Since I joined the company in late 2010, I have known that one of the strong points of Tungsten Replicator is its ability of setting filters. The amazing capabilities offered by Tungsten filters cannot be fully grasped unless we explain how stage replication works.
There are several default stages in the replication stream. Every stage has an extraction task and an apply task. The extraction task will get data from the previous step repository and the apply task will save the data to the next repository, which can be either a temporary storage (memory queue, THL file) or the final destination (slave database server). Consider that the architecture allows developers to add stages, and you will appreciate its full power. For every stage, we can insert one or more filter between the two tasks. This architecture gives us ample freedom to design our pipelines.
What’s more interesting, filters in Tungsten can be of two types:
- built-in filters, written in Java, which require users to compile and build the software before the filter is available;
- First off, there is a general guide of filter usage, which tells you how to enable or disable filters.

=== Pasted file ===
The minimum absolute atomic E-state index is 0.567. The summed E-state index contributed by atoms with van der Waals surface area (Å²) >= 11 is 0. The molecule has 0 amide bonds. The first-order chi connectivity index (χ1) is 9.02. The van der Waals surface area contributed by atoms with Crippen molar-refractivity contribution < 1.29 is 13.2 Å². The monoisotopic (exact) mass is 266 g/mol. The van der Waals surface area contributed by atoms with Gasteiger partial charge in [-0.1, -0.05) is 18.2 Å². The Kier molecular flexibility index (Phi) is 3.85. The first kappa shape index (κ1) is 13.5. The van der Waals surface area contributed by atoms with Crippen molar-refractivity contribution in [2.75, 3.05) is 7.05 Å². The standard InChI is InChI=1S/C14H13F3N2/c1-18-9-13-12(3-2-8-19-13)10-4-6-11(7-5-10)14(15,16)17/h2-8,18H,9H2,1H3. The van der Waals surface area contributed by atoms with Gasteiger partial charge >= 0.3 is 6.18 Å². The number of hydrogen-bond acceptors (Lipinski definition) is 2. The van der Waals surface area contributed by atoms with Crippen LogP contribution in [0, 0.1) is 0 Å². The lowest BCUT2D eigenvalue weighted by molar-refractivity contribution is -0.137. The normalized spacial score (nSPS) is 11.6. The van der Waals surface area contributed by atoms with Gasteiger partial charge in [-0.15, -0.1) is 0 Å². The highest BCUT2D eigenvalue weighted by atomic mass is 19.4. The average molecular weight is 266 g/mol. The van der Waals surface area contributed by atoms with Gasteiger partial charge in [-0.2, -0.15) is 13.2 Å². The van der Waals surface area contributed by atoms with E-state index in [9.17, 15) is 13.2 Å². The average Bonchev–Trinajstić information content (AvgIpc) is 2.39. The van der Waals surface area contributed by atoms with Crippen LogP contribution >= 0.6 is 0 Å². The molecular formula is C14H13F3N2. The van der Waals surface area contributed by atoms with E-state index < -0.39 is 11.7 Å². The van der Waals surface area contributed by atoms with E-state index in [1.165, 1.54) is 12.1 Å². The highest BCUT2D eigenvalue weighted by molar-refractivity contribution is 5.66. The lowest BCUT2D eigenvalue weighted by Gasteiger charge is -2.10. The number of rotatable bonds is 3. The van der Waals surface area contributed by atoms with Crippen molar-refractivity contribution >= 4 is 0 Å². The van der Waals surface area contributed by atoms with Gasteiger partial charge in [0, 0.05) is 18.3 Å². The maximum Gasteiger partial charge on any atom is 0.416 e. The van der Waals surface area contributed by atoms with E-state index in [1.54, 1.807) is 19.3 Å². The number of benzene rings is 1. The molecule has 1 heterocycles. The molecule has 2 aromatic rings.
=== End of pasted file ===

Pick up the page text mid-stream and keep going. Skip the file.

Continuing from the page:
- Then, we have a full list of the built-in filters with their purpose, required parameters, and some applicability notes.
Tungsten filters are a beautiful feature to explore, but also a powerful tool for users with special needs who want to create their own customized pipeline. A word of warning, though. Filters are powerful and sometimes fun to implement and use, but they don’t come free. There are two main things to keep in mind:
- Using more than one filter for the same stage may result in performance loss. The amount of performance loss depends on the stage and on your systems resources. For example if your replication weakest point is data transfer across the network, adding two or three filters to this stage (remote-to-thl) will make things worse. If you can apply the filter to the previous or next stages, you may achieve your purpose without many side effects. As always, the advice is: “test, benchmark, repeat.”
- Filters that alter data (such as exclude schemas or table, drop events) will make the slave unsuitable for promotion. You should always ask yourself if the filter may make the slave a lousy master, and if it does, make sure you have at least another slave that is replicating without filters.
As a final parting thought, be aware that yours truly and the above-mentioned MC Brown will be speaking at Percona Live London 2013, with a full, take-no-prisoners, 6 hours long complete Tungsten Replicator tutorial, where we will cover filters and give some explosive and sensational examples.